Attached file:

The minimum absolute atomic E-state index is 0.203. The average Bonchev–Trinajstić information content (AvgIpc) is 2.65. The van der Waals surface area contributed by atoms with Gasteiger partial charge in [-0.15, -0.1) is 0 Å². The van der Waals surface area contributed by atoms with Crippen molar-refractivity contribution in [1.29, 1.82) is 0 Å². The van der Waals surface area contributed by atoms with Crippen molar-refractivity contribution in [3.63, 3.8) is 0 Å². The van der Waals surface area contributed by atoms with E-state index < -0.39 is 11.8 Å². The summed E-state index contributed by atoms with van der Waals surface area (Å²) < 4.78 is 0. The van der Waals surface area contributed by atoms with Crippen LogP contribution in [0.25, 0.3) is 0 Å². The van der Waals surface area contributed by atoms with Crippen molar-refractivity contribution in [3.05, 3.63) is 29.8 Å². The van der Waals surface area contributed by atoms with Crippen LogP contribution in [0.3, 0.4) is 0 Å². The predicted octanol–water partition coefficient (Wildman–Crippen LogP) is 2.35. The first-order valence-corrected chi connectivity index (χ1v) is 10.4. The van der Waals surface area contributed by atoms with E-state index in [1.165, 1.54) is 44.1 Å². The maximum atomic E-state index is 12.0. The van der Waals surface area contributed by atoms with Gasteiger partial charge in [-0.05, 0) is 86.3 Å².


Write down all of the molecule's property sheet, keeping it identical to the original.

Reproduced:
The minimum absolute atomic E-state index is 0.203. The average Bonchev–Trinajstić information content (AvgIpc) is 2.65. The van der Waals surface area contributed by atoms with Gasteiger partial charge in [-0.15, -0.1) is 0 Å². The van der Waals surface area contributed by atoms with Crippen molar-refractivity contribution in [1.29, 1.82) is 0 Å². The van der Waals surface area contributed by atoms with Crippen molar-refractivity contribution in [3.63, 3.8) is 0 Å². The van der Waals surface area contributed by atoms with E-state index < -0.39 is 11.8 Å². The summed E-state index contributed by atoms with van der Waals surface area (Å²) < 4.78 is 0. The van der Waals surface area contributed by atoms with Crippen LogP contribution in [0.25, 0.3) is 0 Å². The van der Waals surface area contributed by atoms with Crippen molar-refractivity contribution in [3.05, 3.63) is 29.8 Å². The van der Waals surface area contributed by atoms with Crippen LogP contribution in [0.3, 0.4) is 0 Å². The predicted octanol–water partition coefficient (Wildman–Crippen LogP) is 2.35. The first-order valence-corrected chi connectivity index (χ1v) is 10.4. The van der Waals surface area contributed by atoms with E-state index in [1.165, 1.54) is 44.1 Å². The maximum atomic E-state index is 12.0. The van der Waals surface area contributed by atoms with Gasteiger partial charge in [-0.05, 0) is 86.3 Å².